The government has done so within the confines of law, including the criminal law and the anti-terrorism law. All governments act to uphold their national security in accordance with the law. The UK is also a victim of terrorist attacks. On 7 July 2005, London was hit by a series of bombings. One of my colleagues lived close to one of the underground stations that was hit by the bombing. His five-year-old kid experienced that horrible tragedy and is still traumatized, unable to forget that experience even today. All governments are obliged to keep the country and their people safe.
Jamil Anderlini: Chinese government and Chinese officials often say China is a developing country and rightly points out that per capita GDP is still much lower than other countries. So do you think maybe this is a bit early for China to be doing something like BRI while there are so many challenges back home. Do you think that maybe that some of this investment and money could be spent back here in China?
Le Yucheng: China is still the largest developing country. Our per capita GDP ranks behind 70th in the world, and we have over 30 million poor people, which is half of UK's population. And we do face the daunting challenge of inadequate and unbalanced development. But I don't think it is too early to pursue external cooperation at this point. On the contrary, that's what is needed at the moment. Because today's world is a globalized world, countries' interests are more closely intertwined than ever before, and China's interests are deeply integrated with the rest of the world.
China imports about 70% of its oil needs and more than 90 million tons of soybeans every year. We also depend heavily on imports for many other commodities, which makes it impossible for us to develop behind closed doors. President Xi has made clear repeatedly that the door of reform and opening-up will not close, but will only open wider and wider. We welcome foreign investment to China. At the same time, we also encourage Chinese companies to explore the global market.
This year marks the 40th anniversary of China's reform and opening-up. It's about time to take it to a higher level. The BRI is an upgraded version of China's reform and opening-up. It will help diversify trade, allocate production factors and development resources globally, and improve the reform and opening-up structure of China. Following the coastal areas, the hinterland is rapidly catching up, making the western region the new forefront of China's opening-up.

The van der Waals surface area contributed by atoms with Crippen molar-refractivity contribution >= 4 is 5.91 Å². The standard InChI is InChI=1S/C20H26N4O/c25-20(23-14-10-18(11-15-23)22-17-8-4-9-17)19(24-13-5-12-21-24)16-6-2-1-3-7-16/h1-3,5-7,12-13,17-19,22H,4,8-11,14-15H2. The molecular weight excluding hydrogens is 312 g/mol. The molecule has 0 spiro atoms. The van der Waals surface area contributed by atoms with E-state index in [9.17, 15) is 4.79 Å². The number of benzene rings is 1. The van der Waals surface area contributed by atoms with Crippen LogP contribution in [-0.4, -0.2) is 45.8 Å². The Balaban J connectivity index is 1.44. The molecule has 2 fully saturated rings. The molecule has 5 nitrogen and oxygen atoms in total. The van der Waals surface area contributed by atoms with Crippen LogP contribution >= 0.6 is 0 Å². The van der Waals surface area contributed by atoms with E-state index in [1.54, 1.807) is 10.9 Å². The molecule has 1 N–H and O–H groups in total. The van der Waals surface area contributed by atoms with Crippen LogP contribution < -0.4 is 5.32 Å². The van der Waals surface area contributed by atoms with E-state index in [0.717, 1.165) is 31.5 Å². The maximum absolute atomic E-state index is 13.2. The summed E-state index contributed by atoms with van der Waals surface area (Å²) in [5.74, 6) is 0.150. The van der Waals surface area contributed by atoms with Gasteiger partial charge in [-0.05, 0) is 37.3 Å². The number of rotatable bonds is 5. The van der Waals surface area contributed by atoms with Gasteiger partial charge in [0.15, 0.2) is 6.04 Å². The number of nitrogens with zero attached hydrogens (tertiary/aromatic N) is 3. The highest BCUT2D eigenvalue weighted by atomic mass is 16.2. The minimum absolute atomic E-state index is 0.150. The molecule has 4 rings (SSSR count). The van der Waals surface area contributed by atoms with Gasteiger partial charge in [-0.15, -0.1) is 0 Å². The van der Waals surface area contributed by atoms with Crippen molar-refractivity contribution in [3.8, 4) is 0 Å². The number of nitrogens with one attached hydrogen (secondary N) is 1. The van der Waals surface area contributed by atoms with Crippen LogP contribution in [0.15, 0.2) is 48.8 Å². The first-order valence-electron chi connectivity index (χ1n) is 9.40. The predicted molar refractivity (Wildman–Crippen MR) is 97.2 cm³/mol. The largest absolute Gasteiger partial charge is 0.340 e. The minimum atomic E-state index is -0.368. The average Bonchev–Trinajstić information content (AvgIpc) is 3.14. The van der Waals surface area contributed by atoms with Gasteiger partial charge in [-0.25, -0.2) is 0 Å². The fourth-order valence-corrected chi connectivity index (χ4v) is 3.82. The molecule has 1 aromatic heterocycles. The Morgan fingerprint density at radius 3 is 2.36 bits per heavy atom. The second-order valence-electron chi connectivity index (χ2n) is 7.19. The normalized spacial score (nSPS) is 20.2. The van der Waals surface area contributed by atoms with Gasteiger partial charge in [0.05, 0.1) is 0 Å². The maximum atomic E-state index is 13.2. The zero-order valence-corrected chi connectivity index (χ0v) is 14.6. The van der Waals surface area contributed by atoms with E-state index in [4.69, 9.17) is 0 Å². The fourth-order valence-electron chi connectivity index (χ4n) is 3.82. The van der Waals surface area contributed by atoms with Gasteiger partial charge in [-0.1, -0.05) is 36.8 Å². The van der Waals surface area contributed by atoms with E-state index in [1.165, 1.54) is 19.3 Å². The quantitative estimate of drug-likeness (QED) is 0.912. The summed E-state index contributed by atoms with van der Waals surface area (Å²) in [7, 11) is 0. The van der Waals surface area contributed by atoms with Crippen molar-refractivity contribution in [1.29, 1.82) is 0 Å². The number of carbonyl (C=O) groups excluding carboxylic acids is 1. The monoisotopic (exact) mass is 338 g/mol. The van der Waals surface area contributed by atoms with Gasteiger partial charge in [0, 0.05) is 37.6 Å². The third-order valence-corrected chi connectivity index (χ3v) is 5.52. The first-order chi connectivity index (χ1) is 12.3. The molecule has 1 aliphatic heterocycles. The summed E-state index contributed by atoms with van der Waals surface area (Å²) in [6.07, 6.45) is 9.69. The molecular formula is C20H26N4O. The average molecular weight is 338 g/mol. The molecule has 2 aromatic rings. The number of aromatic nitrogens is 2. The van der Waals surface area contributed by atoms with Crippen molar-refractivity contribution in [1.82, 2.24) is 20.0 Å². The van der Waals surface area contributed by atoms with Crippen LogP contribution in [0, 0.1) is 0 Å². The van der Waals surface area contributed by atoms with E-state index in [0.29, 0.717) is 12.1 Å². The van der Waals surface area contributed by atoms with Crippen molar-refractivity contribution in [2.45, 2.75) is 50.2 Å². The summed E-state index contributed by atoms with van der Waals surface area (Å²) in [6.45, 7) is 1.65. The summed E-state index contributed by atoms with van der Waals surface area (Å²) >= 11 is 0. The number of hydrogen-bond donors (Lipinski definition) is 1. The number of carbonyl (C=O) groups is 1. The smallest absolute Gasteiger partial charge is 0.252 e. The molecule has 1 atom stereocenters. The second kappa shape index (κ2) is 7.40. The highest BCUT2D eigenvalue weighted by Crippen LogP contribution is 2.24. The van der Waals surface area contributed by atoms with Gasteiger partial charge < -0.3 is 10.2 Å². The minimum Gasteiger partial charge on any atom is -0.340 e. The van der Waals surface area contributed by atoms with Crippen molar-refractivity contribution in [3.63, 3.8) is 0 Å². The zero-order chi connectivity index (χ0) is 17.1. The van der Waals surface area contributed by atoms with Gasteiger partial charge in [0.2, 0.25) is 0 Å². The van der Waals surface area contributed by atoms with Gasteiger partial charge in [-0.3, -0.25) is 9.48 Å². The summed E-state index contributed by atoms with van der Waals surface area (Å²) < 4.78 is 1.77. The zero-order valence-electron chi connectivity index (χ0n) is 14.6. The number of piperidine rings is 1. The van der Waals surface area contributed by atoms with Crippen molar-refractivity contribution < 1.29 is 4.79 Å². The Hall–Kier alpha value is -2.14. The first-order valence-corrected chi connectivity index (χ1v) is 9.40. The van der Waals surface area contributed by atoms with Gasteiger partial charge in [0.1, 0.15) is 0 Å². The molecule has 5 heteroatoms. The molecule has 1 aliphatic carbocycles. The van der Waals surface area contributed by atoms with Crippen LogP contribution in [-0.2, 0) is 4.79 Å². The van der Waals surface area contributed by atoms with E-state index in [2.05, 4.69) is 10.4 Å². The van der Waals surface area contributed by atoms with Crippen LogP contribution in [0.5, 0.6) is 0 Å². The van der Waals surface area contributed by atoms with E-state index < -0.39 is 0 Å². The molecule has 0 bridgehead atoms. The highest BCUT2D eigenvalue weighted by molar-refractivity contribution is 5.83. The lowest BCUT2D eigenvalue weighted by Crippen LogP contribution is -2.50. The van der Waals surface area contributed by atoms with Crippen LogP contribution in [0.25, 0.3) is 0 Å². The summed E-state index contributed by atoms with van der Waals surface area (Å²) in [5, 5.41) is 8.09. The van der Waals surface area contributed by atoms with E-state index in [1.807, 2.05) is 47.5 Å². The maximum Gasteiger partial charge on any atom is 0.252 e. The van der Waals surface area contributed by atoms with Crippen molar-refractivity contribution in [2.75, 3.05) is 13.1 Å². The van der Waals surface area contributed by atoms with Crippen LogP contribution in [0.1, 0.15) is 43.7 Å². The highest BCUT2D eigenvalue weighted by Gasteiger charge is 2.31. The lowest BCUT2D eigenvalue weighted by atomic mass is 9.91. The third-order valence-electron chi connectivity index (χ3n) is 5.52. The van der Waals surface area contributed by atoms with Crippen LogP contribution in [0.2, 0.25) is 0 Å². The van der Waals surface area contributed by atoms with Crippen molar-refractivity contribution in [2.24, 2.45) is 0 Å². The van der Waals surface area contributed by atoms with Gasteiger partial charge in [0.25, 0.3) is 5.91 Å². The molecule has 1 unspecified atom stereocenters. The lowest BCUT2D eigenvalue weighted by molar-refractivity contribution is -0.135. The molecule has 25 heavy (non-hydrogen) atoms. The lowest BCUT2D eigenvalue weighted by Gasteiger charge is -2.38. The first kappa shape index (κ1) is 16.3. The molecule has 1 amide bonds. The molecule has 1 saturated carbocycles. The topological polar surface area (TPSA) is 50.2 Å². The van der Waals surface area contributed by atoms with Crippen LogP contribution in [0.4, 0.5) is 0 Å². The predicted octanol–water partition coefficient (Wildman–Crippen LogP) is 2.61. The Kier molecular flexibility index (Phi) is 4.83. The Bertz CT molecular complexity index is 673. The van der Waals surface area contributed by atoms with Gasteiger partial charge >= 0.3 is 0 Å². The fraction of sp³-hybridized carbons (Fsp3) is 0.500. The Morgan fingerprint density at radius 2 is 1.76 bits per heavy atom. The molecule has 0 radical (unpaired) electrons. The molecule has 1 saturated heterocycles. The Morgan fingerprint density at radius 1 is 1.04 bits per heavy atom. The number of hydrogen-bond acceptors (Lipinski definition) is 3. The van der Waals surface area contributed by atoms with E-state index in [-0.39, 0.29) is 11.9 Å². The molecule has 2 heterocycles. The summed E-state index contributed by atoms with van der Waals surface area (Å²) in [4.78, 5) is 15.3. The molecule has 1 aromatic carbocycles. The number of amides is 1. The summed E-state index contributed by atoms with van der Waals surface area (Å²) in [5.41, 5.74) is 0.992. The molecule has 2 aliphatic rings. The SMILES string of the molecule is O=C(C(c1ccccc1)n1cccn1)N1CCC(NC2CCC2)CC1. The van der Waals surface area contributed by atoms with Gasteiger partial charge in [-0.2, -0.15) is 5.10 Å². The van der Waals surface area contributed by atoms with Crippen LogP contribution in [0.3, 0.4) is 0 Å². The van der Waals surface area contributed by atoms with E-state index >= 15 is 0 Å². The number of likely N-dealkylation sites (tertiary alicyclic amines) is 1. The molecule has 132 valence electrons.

We hope that through the BRI, we can achieve greater development and also be better positioned to help other developing countries. We believe that people, or countries for that matter, can't just care about themselves, put self-interest above everything else or seek a beggar-thy-neighbor approach. For the past five years, the total volume of goods traded between China and BRI countries has exceeded US$5 trillion. Direct Chinese investment surpassed US$70 billion, and the total value of contracted projects is over US$500 billion.
During last year's Belt and Road Forum, China and relevant countries reached a total of 279 outcomes, which have been or on course to be delivered. Around the world, China has helped build 82 economic and trade cooperation zones, contributing over US$2 billion of tax revenues and over 200,000 jobs to host countries. With our cooperation, Kazakhstan, the largest landlocked country, has a sea outlet and can now access the Pacific through the Lianyungang port in China. The China-Laos railway is expected to turn Laos, a landlocked country, into a land-linked country. And Maldives, a country of islands, has seen its dream of being connected by bridge come true. For the first time in its history, Belarus has its own passenger car production facility, and the industrial park set up by China there is the largest in Eurasia.
The construction of the Jakarta-Bandung railway and the Belgrade-Budapest railway has been kicked off. Four railways have been completed in Africa, and a number of railways and roads are under way. These are the early harvests of the BRI and they fully demonstrate that the BRI is in line with China's development stage. Rather than being ahead of the times, the BRI is in keeping with and leading the trend of the times.